That was it for June, and July’s shaping up to be similarly game-sparse. I’m making up for it with lots of cycling – both watching and riding. It’s great to get back on a bike after so many years off, and it’s helping no end with my CFS recovery.

Newcastle Gamers – Saturday 8 November 2014

A quick blast through the seven (or eight, depending on how you define them) games I played on Saturday…

I kicked off with Stefan Feld’s new La Isla, which had been in the small pile of birthday games I’d bought myself the previous week. It was quick to teach and quick to play, coming in at around an hour with four players (Olly, John Sh and Camo joined me). We played with only the basic ‘level 1’ cards, which was quite enough to be getting on with, iconography-wise, but it did mean we were limited to the most basic of actions and bonuses (no extra explorers, no extra card slots, etc.).

The decagonal island was crowded for four, so there were a few occasions with animals being stolen from under each other’s noses – I managed to snipe a pika from Olly at the last minute, ensuring I’d have a full set of five animals for 10 points in final scoring. That pika wasn’t enough to stop Olly from winning comfortably, however, after he’d taken a strong lead in the mid-game through a simple strategy of methodically working his way around the island while the rest of us jumped around a bit as the cards dictated.

Early game – it sure is pretty

Early game – it sure is pretty. Too many pikas over on the left though, and not enough time to work around to them.

It was a fine game. Not as in “mighty fine”, but simply… fine. Nowhere near the level of Feld brilliance like the wonderful Trajan, but a perfectly good light, quick game. I do have some minor complaints, mainly that (a) it’s very susceptible to bad luck in the card draws because you have to use every one of the three cards you draw in each round (no holding back a useless card until it’s useful); and (b) the resource colours are horrendous for people with colour-blindness. Camo misplayed a couple of times because he couldn’t distinguish the card images of natural and yellow cubes. I was struggling to tell grey from brown at times, but that may have just been the lighting in the hall. This is all compounded by the fact that the natural wooden cubes range from roughly white to nearly grey… sometimes on different faces of one cube.

On the positive side, it’s quick, light and easy to teach and understand. It has some player interaction, but not too much opportunity for screwage, and it looks lovely on the table. (It also includes one of my favourite components ever – the three-slot player card holders are so simple, yet so effective.) All of this leads me to think it might be perfect gateway euro fodder, so I’d definitely like to try La Isla with some non-gamers.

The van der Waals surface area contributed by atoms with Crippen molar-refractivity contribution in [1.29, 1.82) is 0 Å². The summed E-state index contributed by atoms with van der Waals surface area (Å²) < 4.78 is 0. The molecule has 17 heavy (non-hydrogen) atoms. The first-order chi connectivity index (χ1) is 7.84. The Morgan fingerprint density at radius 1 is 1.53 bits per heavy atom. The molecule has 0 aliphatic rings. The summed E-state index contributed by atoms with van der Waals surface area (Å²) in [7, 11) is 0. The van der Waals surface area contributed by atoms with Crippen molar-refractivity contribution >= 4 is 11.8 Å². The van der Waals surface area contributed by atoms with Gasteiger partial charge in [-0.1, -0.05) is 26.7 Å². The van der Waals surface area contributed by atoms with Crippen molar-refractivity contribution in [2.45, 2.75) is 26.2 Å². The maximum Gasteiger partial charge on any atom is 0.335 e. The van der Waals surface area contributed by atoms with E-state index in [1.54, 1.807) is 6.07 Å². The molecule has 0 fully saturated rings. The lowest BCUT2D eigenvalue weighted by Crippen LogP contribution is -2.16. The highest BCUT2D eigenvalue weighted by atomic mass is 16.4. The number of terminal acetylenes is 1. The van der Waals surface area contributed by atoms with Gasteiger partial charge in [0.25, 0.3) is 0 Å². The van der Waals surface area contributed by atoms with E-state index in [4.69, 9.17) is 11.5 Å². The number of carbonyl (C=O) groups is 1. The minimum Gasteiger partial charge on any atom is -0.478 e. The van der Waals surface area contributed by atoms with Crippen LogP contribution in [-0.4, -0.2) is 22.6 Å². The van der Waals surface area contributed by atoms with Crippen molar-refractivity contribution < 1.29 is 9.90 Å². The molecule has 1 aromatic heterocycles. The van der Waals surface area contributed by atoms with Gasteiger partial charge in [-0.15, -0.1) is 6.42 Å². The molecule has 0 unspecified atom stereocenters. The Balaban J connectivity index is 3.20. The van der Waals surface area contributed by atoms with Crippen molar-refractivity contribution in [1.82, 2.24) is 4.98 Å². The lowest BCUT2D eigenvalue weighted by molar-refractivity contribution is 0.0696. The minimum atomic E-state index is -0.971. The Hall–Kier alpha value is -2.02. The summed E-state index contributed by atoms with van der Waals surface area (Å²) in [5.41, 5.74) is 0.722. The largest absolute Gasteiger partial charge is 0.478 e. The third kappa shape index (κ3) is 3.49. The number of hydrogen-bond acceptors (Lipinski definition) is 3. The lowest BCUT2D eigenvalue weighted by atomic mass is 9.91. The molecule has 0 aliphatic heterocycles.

Next up was Lost Legacy: Flying Garden, which is Seiji Kanai’s own tweak on his Love Letter mechanics. It plays identically to Love Letter for most of each round, until the “investigation phase” is reached, at which point… well, my understanding of what happens at that point is kind of limited. We played a full round (complete with investigation phase) with four players. Camo bore the full brunt of the game’s biggest weakness by being eliminated on the very first turn of the game. I slipped the Flying Garden into the Ruins, but then didn’t get a chance to take part in the investigation phase because John correctly guessed where it was. Lloyd arrived, so we shuffled in Lost Legacy: The Starship to make it playable with five. There were lots of eliminations in this one, with Lloyd winning by default as last player standing.

Lost Legacy is a fine substitute for Love Letter (there’s that word “fine” again…), but I’m not entirely convinced by the addition of the deduction/investigation element. Given the choice, I’d probably go for the raw simplicity of Love Letter.

And then Mousquetaires du Roy happened.

Lloyd brought it out, set it up and we all just sort of rolled along with it. Quite how this occurred, I have no idea. It was absolutely not John’s sort of game, probably not Olly’s sort of game and it didn’t appeal much to me, but somehow politeness overtook us all and we became Dumas’ Three Musketeers. Or, in my case, d’Artagnan (cue much singing of the Dogtanian and the Three Muskehounds theme tune).